So if a nanny takes your kid to the playground after school it’s considered work but if you do it it’s what, leisure? A lifestyle choice? If you go to work at a call centre every day that’s work but if you spend all day on the allotment that’s leisure? If I sit at a computer reading about Weber it feels more like work than going for a walk does but is it? This, is why I love anthropology, because it helps me to think about the world I live in and to question whether the way things are, are they way they have to be. Maybe work can be more than just a job. This quote by David Graeber puts it so well:

“I was drawn to the discipline because it opens windows on other possible forms of human social existence; because it served as a conscious reminder that most of what we assume to be immutable has been, in other times and places, arranged quite differently, and therefore, that human possibilities are in almost every way greater than we ordinarily imagine.”
From Possibilities: Essays on Hierarchy, Rebellion, and Desire (2007)

There are women (and a few rare men) who choose to work very little or not at all but they pay a big price, not just financially but socially. Stay at home mums report higher levels of anger, sadness and social isolation. I wonder if that would be different if we didn’t see work as the source of our sense of meaning and social value. It’s hard sometimes to see the cultural wood for the social norms trees but for me, after a year of looking for work during a pandemic and feeling a bit unmoored, I’ve been thinking more and more about why we work and what work is. Is my life valuable even if I’m not working? I hope so.

Further Reading

The Institute for Family Studies is called More Work Fewer Babies: What Does Workism Have to do with Falling Fertility by Laurie de Rose and Lyman Stone

Weber and Anthropology
Author(s): Charles F. Keyes
Source: Annual Review of Anthropology , 2002

Washington Post article about US birth rate decline

This lecture on Weber by Iván Szelényi  is pretty great, especially from around 35 minutes in. It’s where I got the ‘most of you in this room will never have much fun’. 

4 thoughts on “Are We Really Choosing to Go Back to Work?

  1. Interesting article Gemma. But I think the glorification of the Protestant work ethic/cult of personal responsibility has been used intentionally by business leaders and politicians as a tool to corral people and disparage collective action (ie, bankruptcy as a strategy in business is unremarkable, many executives are shielded from the economic fallout, but personal bankruptcy, having your house foreclosed is a personal failure. Socialism for the rich, capitalism for everyone else, etc). Related to that, I think the trend in worker compensation (link below), has a lot to do with contemporary work culture. Wages haven’t kept pace with inflation in our lifetimes, or have become wildly out of whack like with the divergence between investment banker salaries compared to other professionals like doctors over that time, so two income households are typically a necessity for families rather than a choice. I think the fact that either one parent has to work part time or have some of the domestic work outsourced to keep households with young children ticking over, typically to women, typically working for relatively low wages, is another example of just how little the caring work is valued, in spite of being a massive economic driver. Probably having a tax structure that valued caring work properly (maybe tax and pension credits for parents and people in unpaid caring roles rather than focusing on subsidized childcare, which doesn’t benefit parents who would rather not use it) and closing gaping tax loopholes for corporations and the very rich to help fund it would be a good start. The other related point is that people are living longer and so often have decades on either side of their child rearing years. Economic insecurity around retirement is pervasive, especially with fewer private pension plans and more people in insecure/ freelance work. At least we’re at a stage where people are talking about life-related burnout, and the conversation includes how we got here. Maybe universal basic income will happen and people may feel they can take their foot off the gas a bit without having the wheels fall off?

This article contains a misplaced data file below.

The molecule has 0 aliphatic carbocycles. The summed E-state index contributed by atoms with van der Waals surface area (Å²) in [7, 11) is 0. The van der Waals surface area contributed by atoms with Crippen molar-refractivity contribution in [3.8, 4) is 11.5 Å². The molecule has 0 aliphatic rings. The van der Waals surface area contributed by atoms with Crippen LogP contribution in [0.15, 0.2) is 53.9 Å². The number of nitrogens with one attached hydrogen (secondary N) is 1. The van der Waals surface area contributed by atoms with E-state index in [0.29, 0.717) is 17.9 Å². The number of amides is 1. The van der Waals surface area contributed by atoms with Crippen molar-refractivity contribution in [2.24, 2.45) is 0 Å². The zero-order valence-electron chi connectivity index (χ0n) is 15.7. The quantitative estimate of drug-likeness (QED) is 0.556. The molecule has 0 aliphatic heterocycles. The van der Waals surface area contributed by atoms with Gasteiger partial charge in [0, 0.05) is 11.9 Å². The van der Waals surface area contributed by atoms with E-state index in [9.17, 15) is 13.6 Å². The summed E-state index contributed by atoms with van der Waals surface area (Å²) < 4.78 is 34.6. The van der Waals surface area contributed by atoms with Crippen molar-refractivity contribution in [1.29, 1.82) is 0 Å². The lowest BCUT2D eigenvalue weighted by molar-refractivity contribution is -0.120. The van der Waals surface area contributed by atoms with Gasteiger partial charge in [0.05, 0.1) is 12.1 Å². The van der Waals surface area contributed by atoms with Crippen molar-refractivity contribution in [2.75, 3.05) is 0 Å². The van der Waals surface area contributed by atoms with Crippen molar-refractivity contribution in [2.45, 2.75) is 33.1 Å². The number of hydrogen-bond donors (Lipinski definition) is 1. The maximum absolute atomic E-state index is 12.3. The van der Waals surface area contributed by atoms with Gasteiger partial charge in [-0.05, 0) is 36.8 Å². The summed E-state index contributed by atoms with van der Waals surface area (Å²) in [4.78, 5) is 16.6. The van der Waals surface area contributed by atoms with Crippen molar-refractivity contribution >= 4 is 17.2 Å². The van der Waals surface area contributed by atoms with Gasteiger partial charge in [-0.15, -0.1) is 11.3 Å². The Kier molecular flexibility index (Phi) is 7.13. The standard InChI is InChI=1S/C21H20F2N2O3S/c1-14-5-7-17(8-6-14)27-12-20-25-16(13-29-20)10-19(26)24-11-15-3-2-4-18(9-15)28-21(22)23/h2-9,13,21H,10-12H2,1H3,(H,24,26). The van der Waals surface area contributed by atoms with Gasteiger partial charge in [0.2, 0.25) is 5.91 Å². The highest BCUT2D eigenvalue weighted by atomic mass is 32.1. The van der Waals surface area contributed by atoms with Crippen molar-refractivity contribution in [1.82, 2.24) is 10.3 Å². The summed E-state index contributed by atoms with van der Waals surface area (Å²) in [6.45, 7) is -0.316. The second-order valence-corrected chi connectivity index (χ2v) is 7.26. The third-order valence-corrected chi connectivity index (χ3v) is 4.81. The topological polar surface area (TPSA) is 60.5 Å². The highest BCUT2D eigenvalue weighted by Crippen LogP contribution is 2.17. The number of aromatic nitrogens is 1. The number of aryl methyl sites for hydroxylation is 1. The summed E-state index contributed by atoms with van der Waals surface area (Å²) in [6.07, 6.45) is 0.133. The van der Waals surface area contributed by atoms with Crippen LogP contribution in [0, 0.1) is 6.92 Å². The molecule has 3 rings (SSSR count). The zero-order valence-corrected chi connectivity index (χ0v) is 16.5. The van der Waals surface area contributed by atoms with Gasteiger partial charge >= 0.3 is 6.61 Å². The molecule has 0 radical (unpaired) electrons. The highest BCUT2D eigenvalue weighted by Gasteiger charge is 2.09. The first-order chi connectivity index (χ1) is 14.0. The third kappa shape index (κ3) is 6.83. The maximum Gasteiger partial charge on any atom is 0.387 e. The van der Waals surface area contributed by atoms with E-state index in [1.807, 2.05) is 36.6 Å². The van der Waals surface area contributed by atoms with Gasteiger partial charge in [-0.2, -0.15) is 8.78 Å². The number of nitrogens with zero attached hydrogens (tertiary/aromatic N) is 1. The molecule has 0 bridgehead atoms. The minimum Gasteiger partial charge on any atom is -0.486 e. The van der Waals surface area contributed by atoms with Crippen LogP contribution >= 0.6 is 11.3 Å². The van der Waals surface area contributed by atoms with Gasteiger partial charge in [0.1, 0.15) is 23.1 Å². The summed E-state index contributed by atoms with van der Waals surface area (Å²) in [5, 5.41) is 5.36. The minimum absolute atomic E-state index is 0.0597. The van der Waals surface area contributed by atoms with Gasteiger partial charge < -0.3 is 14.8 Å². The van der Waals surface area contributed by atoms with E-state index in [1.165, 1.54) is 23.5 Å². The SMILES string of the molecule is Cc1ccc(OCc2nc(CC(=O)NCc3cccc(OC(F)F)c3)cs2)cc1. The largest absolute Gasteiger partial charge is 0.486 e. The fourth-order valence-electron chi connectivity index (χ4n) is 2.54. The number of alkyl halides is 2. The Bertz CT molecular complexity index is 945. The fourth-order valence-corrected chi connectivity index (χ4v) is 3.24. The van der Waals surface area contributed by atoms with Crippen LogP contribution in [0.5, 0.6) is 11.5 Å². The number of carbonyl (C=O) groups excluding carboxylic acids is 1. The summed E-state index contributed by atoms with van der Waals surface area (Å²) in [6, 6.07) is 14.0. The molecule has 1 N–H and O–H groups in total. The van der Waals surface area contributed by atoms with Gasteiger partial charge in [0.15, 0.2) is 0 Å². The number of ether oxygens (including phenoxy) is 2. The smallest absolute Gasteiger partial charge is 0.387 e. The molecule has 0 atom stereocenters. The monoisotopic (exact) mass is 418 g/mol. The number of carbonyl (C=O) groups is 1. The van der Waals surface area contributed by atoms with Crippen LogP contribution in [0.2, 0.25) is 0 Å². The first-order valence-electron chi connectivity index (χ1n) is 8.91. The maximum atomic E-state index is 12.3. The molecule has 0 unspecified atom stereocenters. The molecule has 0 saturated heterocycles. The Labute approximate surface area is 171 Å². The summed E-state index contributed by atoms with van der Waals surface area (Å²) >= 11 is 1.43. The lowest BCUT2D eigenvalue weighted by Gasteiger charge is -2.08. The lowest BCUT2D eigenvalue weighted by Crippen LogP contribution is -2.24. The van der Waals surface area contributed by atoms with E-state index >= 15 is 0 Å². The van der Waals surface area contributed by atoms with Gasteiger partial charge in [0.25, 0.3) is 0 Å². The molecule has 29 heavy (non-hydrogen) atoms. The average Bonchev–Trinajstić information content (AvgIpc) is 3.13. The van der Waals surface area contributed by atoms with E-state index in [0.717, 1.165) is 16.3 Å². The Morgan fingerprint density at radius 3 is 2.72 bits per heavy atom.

1. Thanks so much for this Elaine, I think the politics of all this is super relevant and you make some excellent points. The info in that link you’ve sent is one I’ve seen before and really blew my mind, everyone should read it. You’re absolutely right to emphasise the economic inequalities and how so many people are forced to work


  2. Great article. I was giving a talk to creative freelancers at the height of the last lockdown. In it, I was arguing for work-life balance to be considered a public health issues and a human right. During this time parents working from home were really struggling to juggle homeschooling and other non-work caring responsibilities. Then I got the common comment I get at these talks from a young marketing executive who said “I really don’t see the value of the term work-life balance. To me it’s all just life and I value all of it.”. I asked her – “how do you juggle your caring responsibilities?”. Her reply “I don’t have any.”.


    1. Thank you! And that’s an amazing anecdote, an not only does she have no caring responsibilities but that attitude really only applies to those in jobs they like and feel they belong in. I read an interview with Geoff Dyer recently in which he said he aimed to go on the dole when he left university as did many of his cohort. He wanted to write and do other things, so that’s what he did. I can’t imagine university leavers being able to think that way now but even those who could afford to don’t. The idea of avoiding getting a job has lost all respectability which I think people in the 80’s and perhaps before definitely supported.